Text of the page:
Book Review – Earth Memories, Llewlyn Powys
Review by Henry Rothwell.
Lulworth image by Anna Dillon.
‘We have forgotten how to respond to the poetry of life. The hollow, tinkling facade of life put up by noisy and trivial people stands between us and our deepest wealth.’
Llewelyn Powys, 1913.
Llewelyn Powys was a singular human, driven by atypical appetites which, though not always steering him on the wisest, safest course, provided a great deal of material for his highly inquisitive mind to consider and write about.
As a writer, he had the rare knack of shifting focus from the enormity of the universe, down into the detail of the denizens of his back garden, without disorienting the reader. In remarking on the presence of a hedgehog, he invokes, almost incidentally, its position in the cosmos: ‘Through the trembling leaves of the garden trees the summer stars shine bright on the back of the outlandish quadruped, impressing the conscious intelligence with a clear comprehension of the wealth of earth poetry revealed by the mere existence of so fabulous an urchin directing its activities by the light of the milky way.’
This extraordinary eye for ordinary detail is a distinguishing feature of his writing. At times he seems to be drawing inspiration from a not unpleasant fever-dream, a state to which he was perhaps no stranger, having endured an extended spell of pulmonary tuberculosis, for which he received treatment in a Swiss sanatorium in 1910, at the age of 26. And it’s during this period of recovery and relapse that we join him in this collection of 33 essays, most of which detail his experience of living in Dorset after his return to England.
A Struggle for Life opens this selection, the title referring to a reflection of both the author’s struggle to survive a serious malady, and the pursuit of experience which might convince him that he was truly alive. We learn here of his impatience to leave the sanatorium in which he is kept (of his own will), and the adverse effects this impatience created; his impulsive intimate relations with other patients caused repeated relapses, and his goal of walking the mountain range visible from his bedroom window served only to increase the period of his recovery and incarceration. Interestingly, it’s difficult to be frustrated by his self-destructive course, as the thread of the piece is, I think, that life is only worthwhile if you’re actually gaining experience, even at the expense of longevity.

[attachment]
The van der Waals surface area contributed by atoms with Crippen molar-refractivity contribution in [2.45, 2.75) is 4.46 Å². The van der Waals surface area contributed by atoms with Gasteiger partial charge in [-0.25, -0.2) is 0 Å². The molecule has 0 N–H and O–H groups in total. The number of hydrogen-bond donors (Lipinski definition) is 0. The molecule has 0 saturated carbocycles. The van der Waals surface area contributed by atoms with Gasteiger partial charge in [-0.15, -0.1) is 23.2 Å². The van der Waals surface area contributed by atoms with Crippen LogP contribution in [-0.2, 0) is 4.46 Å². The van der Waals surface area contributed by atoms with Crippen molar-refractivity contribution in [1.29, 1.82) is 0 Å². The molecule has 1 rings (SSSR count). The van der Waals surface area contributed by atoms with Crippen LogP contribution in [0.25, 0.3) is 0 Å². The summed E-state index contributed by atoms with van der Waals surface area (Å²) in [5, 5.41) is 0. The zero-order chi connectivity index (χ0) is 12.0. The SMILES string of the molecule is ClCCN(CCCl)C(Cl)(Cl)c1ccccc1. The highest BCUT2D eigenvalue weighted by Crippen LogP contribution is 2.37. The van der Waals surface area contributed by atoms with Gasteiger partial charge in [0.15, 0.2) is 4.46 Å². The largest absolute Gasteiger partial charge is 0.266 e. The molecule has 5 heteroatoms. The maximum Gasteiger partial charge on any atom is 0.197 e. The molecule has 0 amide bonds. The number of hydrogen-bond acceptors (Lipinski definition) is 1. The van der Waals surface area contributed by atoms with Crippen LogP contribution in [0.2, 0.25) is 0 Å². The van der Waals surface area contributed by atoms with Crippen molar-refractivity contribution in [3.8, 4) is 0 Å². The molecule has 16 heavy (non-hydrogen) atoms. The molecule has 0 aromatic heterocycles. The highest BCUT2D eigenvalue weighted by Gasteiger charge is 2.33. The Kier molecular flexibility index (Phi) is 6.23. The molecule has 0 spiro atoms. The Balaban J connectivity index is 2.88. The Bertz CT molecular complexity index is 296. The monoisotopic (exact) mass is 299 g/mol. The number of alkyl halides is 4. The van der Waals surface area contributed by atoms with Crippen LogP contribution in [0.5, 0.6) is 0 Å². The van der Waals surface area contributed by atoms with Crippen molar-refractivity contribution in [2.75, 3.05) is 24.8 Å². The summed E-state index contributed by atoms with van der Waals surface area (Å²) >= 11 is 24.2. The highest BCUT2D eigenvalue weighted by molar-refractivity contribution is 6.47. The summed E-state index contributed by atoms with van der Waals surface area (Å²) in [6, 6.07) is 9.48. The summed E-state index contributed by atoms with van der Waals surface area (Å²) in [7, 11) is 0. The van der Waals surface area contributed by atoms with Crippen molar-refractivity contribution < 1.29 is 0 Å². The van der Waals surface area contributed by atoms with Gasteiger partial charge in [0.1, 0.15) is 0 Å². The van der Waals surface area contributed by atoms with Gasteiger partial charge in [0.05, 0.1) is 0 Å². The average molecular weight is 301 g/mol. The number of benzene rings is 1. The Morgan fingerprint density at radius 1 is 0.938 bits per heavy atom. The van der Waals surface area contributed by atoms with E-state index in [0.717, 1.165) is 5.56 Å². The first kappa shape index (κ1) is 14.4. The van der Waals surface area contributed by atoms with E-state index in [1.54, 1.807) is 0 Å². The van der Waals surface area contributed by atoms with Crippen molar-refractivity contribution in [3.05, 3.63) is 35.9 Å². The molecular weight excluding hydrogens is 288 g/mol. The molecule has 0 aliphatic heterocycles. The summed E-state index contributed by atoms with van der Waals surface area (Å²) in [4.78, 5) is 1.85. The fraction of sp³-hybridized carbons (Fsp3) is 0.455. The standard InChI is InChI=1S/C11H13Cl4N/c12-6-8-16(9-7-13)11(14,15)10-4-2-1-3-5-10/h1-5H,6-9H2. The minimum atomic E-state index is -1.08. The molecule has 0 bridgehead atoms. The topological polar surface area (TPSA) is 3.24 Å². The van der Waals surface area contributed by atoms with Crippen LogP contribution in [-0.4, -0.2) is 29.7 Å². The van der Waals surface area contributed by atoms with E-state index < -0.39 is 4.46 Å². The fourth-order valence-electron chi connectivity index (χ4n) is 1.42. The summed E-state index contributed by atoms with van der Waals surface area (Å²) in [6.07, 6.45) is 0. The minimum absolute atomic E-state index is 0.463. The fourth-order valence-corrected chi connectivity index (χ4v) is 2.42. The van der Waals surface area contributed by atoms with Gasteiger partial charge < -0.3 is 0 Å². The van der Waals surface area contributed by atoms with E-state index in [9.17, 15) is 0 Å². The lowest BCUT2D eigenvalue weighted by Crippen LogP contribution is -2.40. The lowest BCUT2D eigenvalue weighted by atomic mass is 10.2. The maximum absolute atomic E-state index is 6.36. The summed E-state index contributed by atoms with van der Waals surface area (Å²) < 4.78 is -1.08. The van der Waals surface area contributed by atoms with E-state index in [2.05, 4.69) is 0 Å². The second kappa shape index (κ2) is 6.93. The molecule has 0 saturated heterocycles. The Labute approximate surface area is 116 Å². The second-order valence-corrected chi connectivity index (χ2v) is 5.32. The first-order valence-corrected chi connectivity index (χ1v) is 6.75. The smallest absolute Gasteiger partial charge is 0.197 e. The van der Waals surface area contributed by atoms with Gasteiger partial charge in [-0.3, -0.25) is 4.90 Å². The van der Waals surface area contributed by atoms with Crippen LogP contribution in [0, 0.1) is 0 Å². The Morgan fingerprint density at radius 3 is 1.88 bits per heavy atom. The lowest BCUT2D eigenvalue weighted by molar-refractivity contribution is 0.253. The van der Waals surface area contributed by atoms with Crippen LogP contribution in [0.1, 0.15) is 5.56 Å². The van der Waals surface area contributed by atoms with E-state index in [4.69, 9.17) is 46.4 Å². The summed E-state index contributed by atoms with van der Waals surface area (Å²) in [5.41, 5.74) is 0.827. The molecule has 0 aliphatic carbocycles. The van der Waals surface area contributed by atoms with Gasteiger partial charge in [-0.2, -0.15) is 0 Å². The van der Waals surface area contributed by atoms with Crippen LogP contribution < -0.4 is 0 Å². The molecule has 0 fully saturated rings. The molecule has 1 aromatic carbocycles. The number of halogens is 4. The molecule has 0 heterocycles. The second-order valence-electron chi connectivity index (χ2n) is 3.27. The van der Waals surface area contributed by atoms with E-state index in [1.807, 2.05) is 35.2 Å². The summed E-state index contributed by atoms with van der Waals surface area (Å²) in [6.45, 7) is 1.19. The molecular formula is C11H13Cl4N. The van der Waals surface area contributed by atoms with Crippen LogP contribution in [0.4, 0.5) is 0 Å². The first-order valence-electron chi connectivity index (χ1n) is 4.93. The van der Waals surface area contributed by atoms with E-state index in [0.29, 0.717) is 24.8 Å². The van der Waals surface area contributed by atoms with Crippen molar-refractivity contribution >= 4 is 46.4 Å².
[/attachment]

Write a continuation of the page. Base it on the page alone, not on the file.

In A Visit by Moonlight, he uses the purchase of six fresh herring as an excuse for a November nightwalk to his brother’s house, some six miles away. Here he invokes visions of the supernatural as he passes through the silent, sleeping settlement of Preston, where ‘[the] ancient Dorset village seemed lying in an absolute silence at the heart of a crystal sphere’. To Powys, on this night, it is a settlement suspended in time, and in which the only living sound was the steady ticking clock in the nearest house. He asks the question ‘In these small, low ancient chambers of births, love-makings and of deaths, chambers smelling of apples kept in drawers, and stuffy quilts – were there perhaps other beings that breathed, revenants irresistibly drawn back, with finger on lip, to the darker local corners of the house never reached by moonlight?’
Further on, he pauses at ‘Poxwell Circle’ (actually the remains of a round barrow with a retaining ring of stones) where he takes the opportunity to remove the scraps of newspaper which had adhered to the fish, and lay out his herrings in a line ‘their plump sides in the moonlight more glittering than the frost.’
He seeks a divine vision in A Pond, wondering if ‘one day, under special dispensation, I should receive from this little pool of water, from this small, green stoup of lustral water, a whisper as to the secret of life.’ He loiters, hoping for a revelation, observing the restless newts, ‘those little ancestors with orange bellies and gilt eyes who are privileged to experience the forgotten rhythm of saurian life.’ And the seasons, and composition of life in and around the pond, progress as he awaits his messenger. As with many of his essays, the pond is a nucleus for a meditation on the wonder we should feel observing the phenomena and creatures which, so often, is reduced with the onset of age and the pressures of human existence.
In A Locust Message Powys reveals a little more of his feelings towards his fellow creatures, and towards his fellow humans in particular. In this episode he plainly has more sympathy for the former, and grows quite scathing towards the unthinking follies of the latter. Whether this text expresses a permanent state of mind, or whether he was having an off day, is not entirely clear. However, given the companionable, buoyant quality of the majority of the essays in this volume, and given how our follies as a species can be maddening, if it is a lapse as opposed to a slipped mask, it’s entirely understandable.
Though Powys was drawn to the mysteries, his God rarely clutters the narrative, leaving the reader a choice to either ignore the occasional appearance of the deity, or ponder the nature of belief for themselves.
In the few photographs available, Powys himself appears as a creature rendered from untamed elements, the materials of his physical composition seemingly more allied with driftwood or stone, than common human flesh. And there is something of the elemental in his writing too.
As usual, I recommend the Little Toller edition if you can lay your hands on it. Though sadly out of print, you can get lucky in Waterstones. Second hand editions are available, but already go for a high price. There are other options, of course, with the Somerset and Dorset Essays in First Edition (1957) trading for around £20 at the time of writing.
Little Toller Books